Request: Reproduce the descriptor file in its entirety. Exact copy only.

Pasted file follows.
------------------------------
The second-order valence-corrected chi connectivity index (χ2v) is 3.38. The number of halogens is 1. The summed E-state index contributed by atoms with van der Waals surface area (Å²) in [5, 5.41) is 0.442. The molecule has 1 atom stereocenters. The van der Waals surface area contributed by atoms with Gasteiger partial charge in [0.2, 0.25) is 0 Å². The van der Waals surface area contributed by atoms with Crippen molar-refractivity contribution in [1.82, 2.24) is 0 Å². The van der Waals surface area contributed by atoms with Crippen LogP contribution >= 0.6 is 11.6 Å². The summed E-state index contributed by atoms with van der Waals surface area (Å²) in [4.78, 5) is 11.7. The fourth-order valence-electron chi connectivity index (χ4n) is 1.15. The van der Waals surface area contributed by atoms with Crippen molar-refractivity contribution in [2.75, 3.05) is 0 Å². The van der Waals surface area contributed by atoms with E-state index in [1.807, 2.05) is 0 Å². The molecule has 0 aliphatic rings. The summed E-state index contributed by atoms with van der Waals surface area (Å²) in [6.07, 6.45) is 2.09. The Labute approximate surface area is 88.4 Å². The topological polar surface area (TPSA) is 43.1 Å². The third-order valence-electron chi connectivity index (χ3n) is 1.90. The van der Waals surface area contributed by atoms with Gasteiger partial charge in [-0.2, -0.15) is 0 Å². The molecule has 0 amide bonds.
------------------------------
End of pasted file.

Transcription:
The second-order valence-corrected chi connectivity index (χ2v) is 3.38. The number of halogens is 1. The summed E-state index contributed by atoms with van der Waals surface area (Å²) in [5, 5.41) is 0.442. The molecule has 1 atom stereocenters. The van der Waals surface area contributed by atoms with Gasteiger partial charge in [0.2, 0.25) is 0 Å². The van der Waals surface area contributed by atoms with Crippen molar-refractivity contribution in [1.82, 2.24) is 0 Å². The van der Waals surface area contributed by atoms with Crippen LogP contribution >= 0.6 is 11.6 Å². The summed E-state index contributed by atoms with van der Waals surface area (Å²) in [4.78, 5) is 11.7. The fourth-order valence-electron chi connectivity index (χ4n) is 1.15. The van der Waals surface area contributed by atoms with Crippen molar-refractivity contribution in [2.75, 3.05) is 0 Å². The van der Waals surface area contributed by atoms with E-state index in [1.807, 2.05) is 0 Å². The molecule has 0 aliphatic rings. The summed E-state index contributed by atoms with van der Waals surface area (Å²) in [6.07, 6.45) is 2.09. The Labute approximate surface area is 88.4 Å². The topological polar surface area (TPSA) is 43.1 Å². The third-order valence-electron chi connectivity index (χ3n) is 1.90. The van der Waals surface area contributed by atoms with Gasteiger partial charge in [-0.2, -0.15) is 0 Å². The molecule has 0 amide bonds.